Jazmine Hughes, an award-winning New York Times Magazine staff writer, resigned from the publication on Friday after she violated the newsroom’s policies by signing a letter that voiced support for Palestinians and protested Israel’s siege in Gaza.
Jake Silverstein, the editor of The New York Times Magazine, announced Ms. Hughes’s resignation in an email to staff members on Friday evening.
“While I respect that she has strong convictions, this was a clear violation of The Times’s policy on public protest,” Mr. Silverstein wrote. “This policy, which I fully support, is an important part of our commitment to independence.”
Mr. Silverstein said Ms. Hughes had previously violated the policy by signing another public letter this year. That letter, which was also signed by other contributors to The Times, protested the newspaper’s reporting on transgender issues.
“She and I discussed that her desire to stake out this kind of public position and join in public protests isn’t compatible with being a journalist at The Times, and we both came to the conclusion that she should resign,” Mr. Silverstein wrote in his note on Friday.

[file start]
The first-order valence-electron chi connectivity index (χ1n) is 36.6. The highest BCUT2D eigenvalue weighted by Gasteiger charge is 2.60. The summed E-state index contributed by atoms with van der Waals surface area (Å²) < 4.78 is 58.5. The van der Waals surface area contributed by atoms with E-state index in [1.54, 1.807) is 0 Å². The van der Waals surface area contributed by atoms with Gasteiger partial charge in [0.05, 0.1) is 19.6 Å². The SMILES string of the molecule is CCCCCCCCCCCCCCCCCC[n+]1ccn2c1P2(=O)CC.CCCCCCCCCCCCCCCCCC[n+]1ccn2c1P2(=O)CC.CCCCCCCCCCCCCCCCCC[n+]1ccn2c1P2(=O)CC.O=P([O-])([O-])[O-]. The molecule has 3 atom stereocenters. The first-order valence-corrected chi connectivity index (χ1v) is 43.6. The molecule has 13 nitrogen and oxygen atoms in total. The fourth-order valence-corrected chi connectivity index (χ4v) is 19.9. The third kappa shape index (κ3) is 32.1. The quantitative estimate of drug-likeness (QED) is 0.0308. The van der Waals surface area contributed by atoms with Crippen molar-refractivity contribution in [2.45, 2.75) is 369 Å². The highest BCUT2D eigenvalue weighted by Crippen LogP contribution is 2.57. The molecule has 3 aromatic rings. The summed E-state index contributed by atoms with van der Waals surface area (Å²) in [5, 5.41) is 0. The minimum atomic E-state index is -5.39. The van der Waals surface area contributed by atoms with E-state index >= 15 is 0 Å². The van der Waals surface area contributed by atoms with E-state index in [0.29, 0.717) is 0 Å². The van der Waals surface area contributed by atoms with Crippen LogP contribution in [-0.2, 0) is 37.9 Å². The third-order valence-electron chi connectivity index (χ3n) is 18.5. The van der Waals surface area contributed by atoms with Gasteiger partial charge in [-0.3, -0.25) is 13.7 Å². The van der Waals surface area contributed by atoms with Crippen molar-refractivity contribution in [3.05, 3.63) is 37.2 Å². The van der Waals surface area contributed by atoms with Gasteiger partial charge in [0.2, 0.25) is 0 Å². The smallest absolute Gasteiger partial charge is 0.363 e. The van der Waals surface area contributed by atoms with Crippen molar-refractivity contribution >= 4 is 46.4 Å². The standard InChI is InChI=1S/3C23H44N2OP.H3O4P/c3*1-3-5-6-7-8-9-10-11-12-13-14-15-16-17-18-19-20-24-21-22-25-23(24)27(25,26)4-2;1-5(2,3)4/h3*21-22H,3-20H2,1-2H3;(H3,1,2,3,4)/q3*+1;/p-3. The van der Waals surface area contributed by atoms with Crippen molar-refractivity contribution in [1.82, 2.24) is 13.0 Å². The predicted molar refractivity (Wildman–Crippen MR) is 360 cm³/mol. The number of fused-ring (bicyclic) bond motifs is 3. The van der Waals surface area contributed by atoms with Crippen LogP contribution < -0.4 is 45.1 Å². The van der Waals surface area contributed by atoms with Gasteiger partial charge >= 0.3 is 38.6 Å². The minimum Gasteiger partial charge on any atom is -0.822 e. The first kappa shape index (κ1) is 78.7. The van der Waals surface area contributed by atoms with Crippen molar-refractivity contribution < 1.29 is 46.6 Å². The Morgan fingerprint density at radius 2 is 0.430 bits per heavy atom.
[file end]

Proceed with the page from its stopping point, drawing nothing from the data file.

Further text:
Ms. Hughes declined to comment. A Times spokeswoman had no further comment.
Ms. Hughes joined The Times in 2015 and worked as an editor and writer for the magazine. In 2020, she won an American Society of Magazine Editors Next award for journalists under 30. This year, she won a National Magazine Award for profile writing, for articles on Viola Davis and Whoopi Goldberg.
The petition Ms. Hughes signed about the Israel-Hamas war was published online last week by a group called Writers Against the War on Gaza. The group, which describes itself as “an ad hoc coalition committed to solidarity and the horizon of liberation for the Palestinian people,” denounced what it described as Israel’s “eliminationist assault” on Palestinians as well as the deaths of journalists reporting on the war. It was signed by hundreds of people, including other well-known journalists and authors.
“We stand firmly by Gaza’s people,” the letter said.
On Friday, a contributing writer at the magazine who had also signed the letter, Jamie Lauren Keiles, said in a post on X that he would no longer contribute to the publication. He said it was “a personal decision about what kind of work I want to be able to do.”